Pros and Cons of Refinancing Small Business Loans

Business owners may enjoy several distinct benefits when refinancing a business loan. Ference says the biggest advantage is the potential to improve business cash flow.

“The ability for a small-business owner to consolidate his or her balance sheet is extremely important, especially for small businesses that have grown rapidly and are looking to increase their organic cash flow,” she says. “You get a cash flow benefit when the refinancing of your debt allows for a lower monthly payment.”

The cash flow struggle is real for many business owners. In a February 2019 Kabbage survey, 51 percent of business owners said they sometimes sacrificed paying themselves for months at a time to smooth the flow of cash in and out of their businesses.

Freeing up room in your business budget can be helpful if you’re hoping to pay yourself regularly or to build up a cushion of savings for your business. Additionally, the extra funds can help you keep pace with rising overhead costs or cover necessary business purchases without taking on additional debt.

Refinancing at a lower interest rate can yield savings in a different way if it reduces the total cost of borrowing and allows you to pay off the loan faster.

On the con side, a few considerations:

— Possible prepayment penalties or fees when paying off the old loan early.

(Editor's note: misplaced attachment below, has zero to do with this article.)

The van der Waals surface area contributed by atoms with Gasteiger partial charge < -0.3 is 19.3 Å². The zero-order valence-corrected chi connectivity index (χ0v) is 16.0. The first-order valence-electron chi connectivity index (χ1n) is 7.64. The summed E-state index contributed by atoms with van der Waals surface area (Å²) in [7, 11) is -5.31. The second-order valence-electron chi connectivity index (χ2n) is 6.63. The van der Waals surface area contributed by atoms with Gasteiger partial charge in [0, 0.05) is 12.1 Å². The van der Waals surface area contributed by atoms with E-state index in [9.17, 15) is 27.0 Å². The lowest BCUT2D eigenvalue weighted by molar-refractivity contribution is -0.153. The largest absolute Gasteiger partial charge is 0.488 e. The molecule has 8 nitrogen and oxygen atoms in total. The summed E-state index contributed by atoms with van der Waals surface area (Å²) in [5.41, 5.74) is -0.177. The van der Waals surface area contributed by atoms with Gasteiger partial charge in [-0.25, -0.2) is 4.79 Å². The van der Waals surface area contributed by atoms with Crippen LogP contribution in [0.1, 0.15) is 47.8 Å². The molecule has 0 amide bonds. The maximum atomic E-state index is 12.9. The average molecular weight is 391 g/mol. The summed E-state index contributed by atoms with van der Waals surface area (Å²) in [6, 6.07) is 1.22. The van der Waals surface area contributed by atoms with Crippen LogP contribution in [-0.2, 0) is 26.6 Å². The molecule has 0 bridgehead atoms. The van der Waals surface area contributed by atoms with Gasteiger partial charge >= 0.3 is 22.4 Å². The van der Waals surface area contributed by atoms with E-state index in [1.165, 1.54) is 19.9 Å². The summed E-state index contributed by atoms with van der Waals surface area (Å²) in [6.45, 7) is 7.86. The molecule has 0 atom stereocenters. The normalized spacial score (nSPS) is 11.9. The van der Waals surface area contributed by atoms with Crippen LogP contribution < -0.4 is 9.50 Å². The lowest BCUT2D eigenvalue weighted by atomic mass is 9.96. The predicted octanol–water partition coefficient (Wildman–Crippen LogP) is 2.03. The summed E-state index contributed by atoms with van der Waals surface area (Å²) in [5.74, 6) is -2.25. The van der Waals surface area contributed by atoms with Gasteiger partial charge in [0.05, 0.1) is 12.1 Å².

— The effect of applying for a new loan on your credit score.

— The current interest rate environment.

Lenders charge a prepayment penalty when a loan is paid in full before the loan term ends. This fee, which is typically a percentage of what you borrowed, allows the lender to recoup some of the interest charges it can’t collect when you repay a loan early.

Not every business lender charges a prepayment penalty; these penalties are more commonly associated with mortgages or car loans. But read the fine print on your original loan documents to determine if one applies and how much you might pay.

Also, refinancing a business loan — or any loan, for that matter — could affect your business and/or personal credit scores if the lender does a hard pull of your credit. This results in an inquiry on your credit report. A single inquiry may have a minimal effect on your credit scores, but multiple inquiries for loans in a short time span could signal to lenders that your business is desperate for financing.

As far as rates go, business loans, including SBA loans, often have interest rates that are tied to the prime rate, which is the lowest rate at which banks lend to their most creditworthy customers. It can change depending on economic factors.

If you took out a small-business loan when rates were relatively low, refinancing after rates have increased may not be as fruitful for interest savings. Of course, you might want to refinance for other reasons, such as extending your loan term and reducing your monthly payment.